Whole Foods-anchored project causes stir in Broad Ripple

Back to TopCommentsE-mailPrintBookmark and Share
ExactTarget sells for eye-popping<br />$2.5 billion City finally lands development for<br />Market Square Employers prep for Obamacare Cultural Trail opens, fuels development Wishard morphs into Eskenazi Hospital Apartment craze shows no signs<br />of slowing Whole Foods-anchored project<br />causes stir in Broad Ripple Courtroom drama features local names IMS CEO makes big moves, wins state aid Indy scores pro soccer team City makes list of finalists to host 2018<br />Super Bowl

2013 NEWSMAKER: Scott Dorsey 2013 NEWSMAKER: Andrew Luck 2013 Newsmakers: Tony Bennett
                              &<br />Glenda Ritz 2013 NEWSMAKER: Mitch Daniels 2013 NEWSMAKER: Joe Swedish
gas station Cutline goes here. (IBJ file photo)

A local developer’s plan to build a $25 million mixed-use project in Broad Ripple anchored by a Whole Foods grocery met fierce resistance from neighborhood residents opposed to its size.

Browning Investments Inc. introduced its plan in April and received approval from the city’s Metropolitan Development Commission in October. Approval from the City-County Council is still needed for the plans to move forward. Browning also is expected to seek a subsidy from the city.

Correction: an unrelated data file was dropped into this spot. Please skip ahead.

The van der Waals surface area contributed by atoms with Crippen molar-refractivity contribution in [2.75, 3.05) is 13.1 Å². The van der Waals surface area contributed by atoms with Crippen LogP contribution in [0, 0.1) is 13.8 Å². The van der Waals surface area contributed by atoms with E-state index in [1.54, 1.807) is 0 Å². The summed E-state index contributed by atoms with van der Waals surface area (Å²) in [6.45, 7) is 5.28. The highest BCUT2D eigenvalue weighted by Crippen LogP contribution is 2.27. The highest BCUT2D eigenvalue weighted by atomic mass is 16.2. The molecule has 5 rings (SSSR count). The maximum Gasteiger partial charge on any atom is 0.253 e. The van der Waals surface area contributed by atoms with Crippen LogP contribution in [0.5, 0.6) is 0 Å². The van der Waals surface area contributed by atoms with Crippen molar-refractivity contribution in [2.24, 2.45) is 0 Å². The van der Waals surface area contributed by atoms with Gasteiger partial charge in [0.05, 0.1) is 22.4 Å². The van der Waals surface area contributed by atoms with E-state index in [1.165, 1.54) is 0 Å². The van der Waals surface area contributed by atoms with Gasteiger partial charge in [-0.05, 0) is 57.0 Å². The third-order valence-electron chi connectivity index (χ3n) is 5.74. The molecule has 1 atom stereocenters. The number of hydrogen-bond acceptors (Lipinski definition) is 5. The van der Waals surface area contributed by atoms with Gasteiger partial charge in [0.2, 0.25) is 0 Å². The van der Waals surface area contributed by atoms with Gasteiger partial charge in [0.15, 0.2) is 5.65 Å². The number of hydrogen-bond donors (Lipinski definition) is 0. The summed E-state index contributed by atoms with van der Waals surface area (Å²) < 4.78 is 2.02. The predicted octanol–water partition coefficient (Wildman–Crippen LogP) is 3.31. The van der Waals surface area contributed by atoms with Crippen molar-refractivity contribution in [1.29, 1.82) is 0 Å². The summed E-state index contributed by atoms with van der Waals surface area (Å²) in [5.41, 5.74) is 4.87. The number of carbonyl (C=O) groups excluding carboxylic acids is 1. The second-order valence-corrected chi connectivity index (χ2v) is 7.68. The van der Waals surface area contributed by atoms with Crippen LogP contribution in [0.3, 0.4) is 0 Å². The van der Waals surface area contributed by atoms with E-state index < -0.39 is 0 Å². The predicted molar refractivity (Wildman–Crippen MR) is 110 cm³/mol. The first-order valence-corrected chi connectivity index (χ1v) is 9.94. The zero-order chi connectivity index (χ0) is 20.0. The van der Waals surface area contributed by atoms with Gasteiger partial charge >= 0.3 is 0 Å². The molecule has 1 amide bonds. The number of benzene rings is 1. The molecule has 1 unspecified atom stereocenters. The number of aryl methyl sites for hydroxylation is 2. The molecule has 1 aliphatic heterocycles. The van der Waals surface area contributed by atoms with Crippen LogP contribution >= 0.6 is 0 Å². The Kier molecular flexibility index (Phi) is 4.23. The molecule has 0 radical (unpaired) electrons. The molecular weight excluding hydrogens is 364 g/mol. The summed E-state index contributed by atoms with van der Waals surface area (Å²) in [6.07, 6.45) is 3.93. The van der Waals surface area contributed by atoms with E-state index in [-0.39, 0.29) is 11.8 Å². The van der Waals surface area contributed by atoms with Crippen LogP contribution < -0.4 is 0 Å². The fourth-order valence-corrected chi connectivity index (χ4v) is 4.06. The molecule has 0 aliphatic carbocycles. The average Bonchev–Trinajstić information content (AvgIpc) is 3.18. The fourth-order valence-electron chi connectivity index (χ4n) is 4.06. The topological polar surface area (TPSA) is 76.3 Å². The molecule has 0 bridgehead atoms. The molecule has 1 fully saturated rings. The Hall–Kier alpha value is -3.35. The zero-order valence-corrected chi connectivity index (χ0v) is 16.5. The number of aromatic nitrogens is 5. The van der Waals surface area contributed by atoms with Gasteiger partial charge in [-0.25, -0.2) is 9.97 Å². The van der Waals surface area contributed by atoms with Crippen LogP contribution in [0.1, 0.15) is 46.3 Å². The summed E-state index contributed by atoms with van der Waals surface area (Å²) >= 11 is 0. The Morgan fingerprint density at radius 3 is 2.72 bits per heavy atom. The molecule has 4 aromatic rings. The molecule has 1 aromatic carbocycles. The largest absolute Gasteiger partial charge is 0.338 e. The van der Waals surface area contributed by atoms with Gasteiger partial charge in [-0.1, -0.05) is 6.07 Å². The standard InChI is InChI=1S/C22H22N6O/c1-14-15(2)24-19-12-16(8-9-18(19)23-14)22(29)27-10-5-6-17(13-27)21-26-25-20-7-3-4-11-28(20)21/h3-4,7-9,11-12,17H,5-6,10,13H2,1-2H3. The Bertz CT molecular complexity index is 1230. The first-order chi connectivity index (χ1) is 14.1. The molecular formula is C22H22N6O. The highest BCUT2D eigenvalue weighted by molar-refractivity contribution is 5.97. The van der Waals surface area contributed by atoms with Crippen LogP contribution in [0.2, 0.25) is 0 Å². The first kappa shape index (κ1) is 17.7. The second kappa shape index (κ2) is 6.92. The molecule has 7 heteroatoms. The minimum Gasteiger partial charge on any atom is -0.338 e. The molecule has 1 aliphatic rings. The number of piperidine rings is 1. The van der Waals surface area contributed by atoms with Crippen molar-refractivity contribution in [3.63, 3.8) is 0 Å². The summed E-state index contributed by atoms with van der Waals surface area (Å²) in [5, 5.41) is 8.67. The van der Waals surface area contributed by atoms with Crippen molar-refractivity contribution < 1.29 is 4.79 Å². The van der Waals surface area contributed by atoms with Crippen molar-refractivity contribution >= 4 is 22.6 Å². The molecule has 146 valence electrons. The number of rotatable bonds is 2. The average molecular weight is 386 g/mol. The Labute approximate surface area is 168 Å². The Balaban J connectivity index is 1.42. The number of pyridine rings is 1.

The project would be built at the northeast corner of College Avenue and the Central Canal.

Browning’s plans call for a 35,000-square-foot grocery and 104 apartments. The site includes a long-vacant Shell station facing College Avenue and several low-rise apartment buildings.

The rezoning allows retail. The commission also approved a variance of development standards for outdoor seating, some architectural elements and adding fewer parking spaces than required for a project that size. The firm’s plan calls for a four-story garage with 340 spaces.

Opponents objected to its large scale relative to the rest of Broad Ripple Village, potential traffic snarls, and that Whole Foods is a national chain.

Rudy Nehrling, owner of the nearby Good Earth Natural Food store, said the commission’s approval was just “one hurdle” in the process and vowed not to give up.

The proposed project has polarized the north-side neighborhood for months.

Supporters include Will Gooden, the councilor who represents the area; the Broad Ripple Village Association; and Midtown Indy, a not-for-profit that promotes neighborhoods north of Fall Creek.


Post a comment to this story

We reserve the right to remove any post that we feel is obscene, profane, vulgar, racist, sexually explicit, abusive, or hateful.
You are legally responsible for what you post and your anonymity is not guaranteed.
Posts that insult, defame, threaten, harass or abuse other readers or people mentioned in IBJ editorial content are also subject to removal. Please respect the privacy of individuals and refrain from posting personal information.
No solicitations, spamming or advertisements are allowed. Readers may post links to other informational websites that are relevant to the topic at hand, but please do not link to objectionable material.
We may remove messages that are unrelated to the topic, encourage illegal activity, use all capital letters or are unreadable.

Messages that are flagged by readers as objectionable will be reviewed and may or may not be removed. Please do not flag a post simply because you disagree with it.

Sponsored by

facebook - twitter on Facebook & Twitter

Follow on TwitterFollow IBJ on Facebook:
Follow on TwitterFollow IBJ's Tweets on these topics:
Subscribe to IBJ